Caldera, the mother of all volcanoes

An eruption that could bring a nuclear winter

The+calm%2C+colorful+scene+captured+in+this+photo+of+supervolcano+Caldera+proves+the+saying+that+looks+can+be+deceiving.+
The calm, colorful scene captured in this photo of supervolcano Caldera proves the saying that looks can be deceiving.

The calm, colorful scene captured in this photo of supervolcano Caldera proves the saying that looks can be deceiving.

Photo provided by independent.co.uk

Photo provided by independent.co.uk

The calm, colorful scene captured in this photo of supervolcano Caldera proves the saying that looks can be deceiving.

Tori Valby, Staff Writer

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With the recent eclipse and North Korean relations friendlier than ever, the newly introduced topic of Super Volcano Caldera, located in Yellowstone National Park, adds to the “end of the world” hysteria erupting. While volcanoes have been studied by scientists for a very long time, the idea of a super volcano that could in fact “blanket the US in a nuclear winter” scientists say, is not common knowledge to many.

Caldera erupted for the first time known to science 2.1 million years ago, then again 1.3 million years ago, then 640,000 years ago, and according to Brian Wilcox of NASA’s Jet Propulsion Laboratory (JPL) at the California Institute of Technology, Yellowstone explodes approximately on a 600,000-year cycle and it has been about 600,000 years since the last explosion. The exact determination of when or even if it is ever going to explode has no definite answer, but even the smallest chance has incited conversation. This is understandable, in regard to the possible effects that this explosion could have.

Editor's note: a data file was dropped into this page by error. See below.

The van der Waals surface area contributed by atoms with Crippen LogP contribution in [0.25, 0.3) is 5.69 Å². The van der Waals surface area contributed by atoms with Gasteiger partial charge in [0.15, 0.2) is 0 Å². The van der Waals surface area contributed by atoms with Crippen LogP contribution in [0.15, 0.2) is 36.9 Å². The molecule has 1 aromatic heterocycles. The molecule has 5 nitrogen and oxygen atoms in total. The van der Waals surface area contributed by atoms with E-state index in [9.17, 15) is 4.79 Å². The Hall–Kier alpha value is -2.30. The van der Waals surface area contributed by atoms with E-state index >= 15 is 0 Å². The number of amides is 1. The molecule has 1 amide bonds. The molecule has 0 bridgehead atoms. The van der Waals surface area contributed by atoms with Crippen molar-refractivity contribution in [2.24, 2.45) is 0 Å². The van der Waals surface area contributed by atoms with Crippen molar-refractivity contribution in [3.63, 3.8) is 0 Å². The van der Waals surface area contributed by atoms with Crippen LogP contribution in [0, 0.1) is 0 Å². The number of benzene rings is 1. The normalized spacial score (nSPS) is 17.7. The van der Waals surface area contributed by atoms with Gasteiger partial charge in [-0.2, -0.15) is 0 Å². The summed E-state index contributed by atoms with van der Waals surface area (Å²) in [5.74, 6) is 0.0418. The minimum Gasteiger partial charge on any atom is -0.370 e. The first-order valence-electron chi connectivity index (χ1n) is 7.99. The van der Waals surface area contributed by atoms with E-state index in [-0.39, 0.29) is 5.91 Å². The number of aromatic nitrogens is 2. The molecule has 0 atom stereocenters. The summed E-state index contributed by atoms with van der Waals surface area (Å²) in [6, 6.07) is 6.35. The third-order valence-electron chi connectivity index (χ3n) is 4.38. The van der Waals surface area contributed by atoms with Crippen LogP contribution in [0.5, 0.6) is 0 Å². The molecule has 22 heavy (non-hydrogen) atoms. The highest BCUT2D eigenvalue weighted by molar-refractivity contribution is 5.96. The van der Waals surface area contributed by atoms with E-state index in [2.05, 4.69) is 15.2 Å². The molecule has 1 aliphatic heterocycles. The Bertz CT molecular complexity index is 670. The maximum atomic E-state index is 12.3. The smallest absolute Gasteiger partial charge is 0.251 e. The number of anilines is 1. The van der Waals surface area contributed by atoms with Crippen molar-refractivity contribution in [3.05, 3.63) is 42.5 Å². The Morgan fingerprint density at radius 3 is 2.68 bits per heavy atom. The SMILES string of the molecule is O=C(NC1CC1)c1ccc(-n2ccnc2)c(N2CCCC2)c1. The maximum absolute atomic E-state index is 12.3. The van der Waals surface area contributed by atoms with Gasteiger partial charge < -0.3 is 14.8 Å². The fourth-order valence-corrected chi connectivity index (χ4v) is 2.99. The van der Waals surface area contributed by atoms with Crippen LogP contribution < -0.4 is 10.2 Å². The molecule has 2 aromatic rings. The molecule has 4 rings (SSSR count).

The long-term effects that a super volcano could have not only would affect the United States, but the entire world. An extremely large amount of sulphur dioxide would be released into the atmosphere and in turn, worldwide starvation could erupt. The United Nations estimates that global food reserves would “only last about 74 days.” According to Larry Mastin, a USGS volcanologist, “The biggest fear for volcanologists is wind-blown ash that could potentially cover over half the continent.” This super volcano has been dormant for so long that the sudden reviewing of all that it could do is testing the minds of our most educated scientists, challenging them to be overcome one of mother nature’s finest creations.

NASA researchers and volcanologists are currently studying a possible strategy that would prevent an eruption by “drilling into the base and inserting high pressure water jets to cool it down, and release heat from the magma chamber.” We have coexisted with the volcanos for a very long time, and there have been several large eruptions that have caused severe effects. There are, in fact, four super volcanos in the United States, one in California, one in Oregon, one in New Mexico, and Caldera in Wyoming;  however, because of their widely spread out eruptions, their existence is rarely a discussion topic. If NASA’s plan is effective, the super volcano remains super no longer, but there is potential risk to poking this easily-tempered bear. The drilling could make the magma chamber more fragile which could then lead to a triggering of the release of harmful gases at the top of the chamber. However, NASA seems confident in their science, as they have proven themselves time and again to beat the odds. The project is estimated to cost approximately 3.6 billion dollars, which seems very cheap in the great span of things. NASA has my full support to spend however many US dollars needed to keep that volcano asleep, and I am sure the rest of the United States would agree.

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